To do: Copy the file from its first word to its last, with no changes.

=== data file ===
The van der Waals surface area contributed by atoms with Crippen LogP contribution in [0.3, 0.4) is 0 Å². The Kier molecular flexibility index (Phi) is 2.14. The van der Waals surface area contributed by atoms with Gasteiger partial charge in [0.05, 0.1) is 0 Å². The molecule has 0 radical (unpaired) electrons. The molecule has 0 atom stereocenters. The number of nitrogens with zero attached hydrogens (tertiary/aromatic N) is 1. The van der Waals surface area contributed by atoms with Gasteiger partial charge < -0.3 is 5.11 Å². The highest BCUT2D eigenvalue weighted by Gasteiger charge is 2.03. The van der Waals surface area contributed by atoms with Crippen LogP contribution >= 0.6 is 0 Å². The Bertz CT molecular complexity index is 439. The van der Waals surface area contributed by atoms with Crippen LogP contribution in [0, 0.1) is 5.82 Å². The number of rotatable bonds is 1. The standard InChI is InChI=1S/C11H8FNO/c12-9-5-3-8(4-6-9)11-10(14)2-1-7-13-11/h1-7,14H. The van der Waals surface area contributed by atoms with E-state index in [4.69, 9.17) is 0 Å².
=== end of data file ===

The van der Waals surface area contributed by atoms with Crippen LogP contribution in [0.3, 0.4) is 0 Å². The Kier molecular flexibility index (Phi) is 2.14. The van der Waals surface area contributed by atoms with Gasteiger partial charge in [0.05, 0.1) is 0 Å². The molecule has 0 radical (unpaired) electrons. The molecule has 0 atom stereocenters. The number of nitrogens with zero attached hydrogens (tertiary/aromatic N) is 1. The van der Waals surface area contributed by atoms with Gasteiger partial charge < -0.3 is 5.11 Å². The highest BCUT2D eigenvalue weighted by Gasteiger charge is 2.03. The van der Waals surface area contributed by atoms with Crippen LogP contribution >= 0.6 is 0 Å². The Bertz CT molecular complexity index is 439. The van der Waals surface area contributed by atoms with Crippen LogP contribution in [0, 0.1) is 5.82 Å². The number of rotatable bonds is 1. The standard InChI is InChI=1S/C11H8FNO/c12-9-5-3-8(4-6-9)11-10(14)2-1-7-13-11/h1-7,14H. The van der Waals surface area contributed by atoms with E-state index in [4.69, 9.17) is 0 Å².